The HPLC system used was a Thermo Finnigan (Surveyor, San Jose, CA, USA), equipped with an autosampler, pump, photodiode-array detector (PDA), and electrochemical detector (ED). Chromatographic separation of compounds was carried out on a Lichrocart RP-18 column (250x4 mm, particle size 5 [micro]m, Merck). The Dionex[R] ED performed signal measurements by integrated voltammetry at potentials between -1.0 V and 1.0 V with a scan time of 1.00 s. The obtained results were acquired at a frequency of 50 Hz using an analogue/digital converter. The photodiode array detector was programmed for scanning between 192 and 798 nm at a speed of 1 Hz with a bandwidth of 5 nm. The detection was monitored using three individual channels, 280, 320, and 360 nm, at a speed of 10 Hz with a bandwidth of 11 nm. The injection volume was 20.00 [micro]L and total time of analysis was 120 min. A binary gradient elution (Table 1) was used. The mobile phase was as follows: 0.5% formic acid in Milli-Q[R] Water 95% (eluent A) and 0.5% phosphoric acid in acetonitrile 90% and 9.5% Milli-Q[R] Water (eluent B). The flow rate was systematically controlled and set at 0.3 mL/min.

Liquid chromatography with mass spectrometry

The identification of compounds in the extracts was carried out by HPLC-MS/MS using Waters[R] Alliance 2695 HPLC equipment fitted with a DAD, Waters 2996 (PDA), and a triple quadrupole spectrometer (TQ) (Micromass[R] Quattro micro[TM], Waters) with an ESI source operating in negative mode. The capillary in the ESI source was placed at 3.0 kV and the cone at 30 V. The chromatographic separation was performed on a LiChroCART RP-18 column (250x4 mm, particularly from size 5 [micro]m, Merck) at 35[degrees]C. The eluents used were A: formic acid (0.5% v/v) and B: acetonitrile (LC-MS grade). A gradient elution program was applied for chromatographic analysis (Table 1). Flow rate was maintained at 0.3 mL/min and the injection volume was 10 [micro]L. Ultrapure nitrogen ([N.sub.2]) was used as nebulizer and drying gas and gas. Ultrapure argon was used as the collision gas at a pressure of [10.sup.-4] mbar. For data acquisition and treatment of data MassLynx[R] software version 4.1 was used.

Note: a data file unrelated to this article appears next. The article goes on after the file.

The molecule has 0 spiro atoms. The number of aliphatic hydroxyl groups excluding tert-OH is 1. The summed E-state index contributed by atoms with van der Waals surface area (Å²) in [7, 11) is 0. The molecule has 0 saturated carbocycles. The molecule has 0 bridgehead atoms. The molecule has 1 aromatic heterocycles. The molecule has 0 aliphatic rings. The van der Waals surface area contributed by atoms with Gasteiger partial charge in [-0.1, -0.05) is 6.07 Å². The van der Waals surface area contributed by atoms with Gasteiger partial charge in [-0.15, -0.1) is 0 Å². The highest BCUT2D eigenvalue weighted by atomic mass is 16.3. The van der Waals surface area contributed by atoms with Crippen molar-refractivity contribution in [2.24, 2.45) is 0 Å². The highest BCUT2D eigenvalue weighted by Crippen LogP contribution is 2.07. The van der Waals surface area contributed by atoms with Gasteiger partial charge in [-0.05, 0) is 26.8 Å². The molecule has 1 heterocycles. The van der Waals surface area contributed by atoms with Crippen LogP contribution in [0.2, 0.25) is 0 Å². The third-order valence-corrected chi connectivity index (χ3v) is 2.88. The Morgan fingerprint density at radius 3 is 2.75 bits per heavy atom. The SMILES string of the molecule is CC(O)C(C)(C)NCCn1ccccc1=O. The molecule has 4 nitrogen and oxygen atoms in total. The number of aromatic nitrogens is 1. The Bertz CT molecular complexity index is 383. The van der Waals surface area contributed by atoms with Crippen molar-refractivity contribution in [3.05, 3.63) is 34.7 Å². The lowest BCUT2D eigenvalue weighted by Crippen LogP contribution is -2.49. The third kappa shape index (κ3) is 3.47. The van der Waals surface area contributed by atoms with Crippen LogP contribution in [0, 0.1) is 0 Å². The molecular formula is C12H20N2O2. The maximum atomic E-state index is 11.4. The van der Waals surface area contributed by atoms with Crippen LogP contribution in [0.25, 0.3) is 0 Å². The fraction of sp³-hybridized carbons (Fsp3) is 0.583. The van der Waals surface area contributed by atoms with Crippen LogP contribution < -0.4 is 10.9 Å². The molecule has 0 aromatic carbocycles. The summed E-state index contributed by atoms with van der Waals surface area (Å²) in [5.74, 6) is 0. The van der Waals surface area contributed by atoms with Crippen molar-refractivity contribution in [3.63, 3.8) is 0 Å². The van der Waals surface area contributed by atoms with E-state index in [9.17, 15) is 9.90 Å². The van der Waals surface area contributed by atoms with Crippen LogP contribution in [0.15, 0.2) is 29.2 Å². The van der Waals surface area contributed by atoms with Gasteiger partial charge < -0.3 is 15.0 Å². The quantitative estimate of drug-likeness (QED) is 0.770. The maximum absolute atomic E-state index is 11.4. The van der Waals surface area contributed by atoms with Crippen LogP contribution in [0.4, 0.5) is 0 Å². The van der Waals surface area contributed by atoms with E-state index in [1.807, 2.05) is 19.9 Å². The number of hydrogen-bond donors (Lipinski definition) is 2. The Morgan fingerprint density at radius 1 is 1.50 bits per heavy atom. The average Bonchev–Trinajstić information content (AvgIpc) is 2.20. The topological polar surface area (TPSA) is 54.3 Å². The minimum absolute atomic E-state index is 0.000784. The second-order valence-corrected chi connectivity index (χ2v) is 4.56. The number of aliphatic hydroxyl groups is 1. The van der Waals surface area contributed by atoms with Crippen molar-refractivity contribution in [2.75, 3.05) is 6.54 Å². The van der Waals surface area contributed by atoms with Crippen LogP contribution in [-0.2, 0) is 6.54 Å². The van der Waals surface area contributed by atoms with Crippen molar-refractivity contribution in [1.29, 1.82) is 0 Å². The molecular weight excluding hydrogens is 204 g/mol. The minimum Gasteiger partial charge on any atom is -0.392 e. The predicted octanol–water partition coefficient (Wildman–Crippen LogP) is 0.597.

Determination of phenolic chromatographic profile

Total phenolic content was determined using the 280 nm total peak area above 40 min. Calibration curves with gallic acid (0-25 ppm) were created and the final results were expressed in terms of gallic acid equivalents (GAE) per gram of dry weight (DW) (mg/g GAE DW).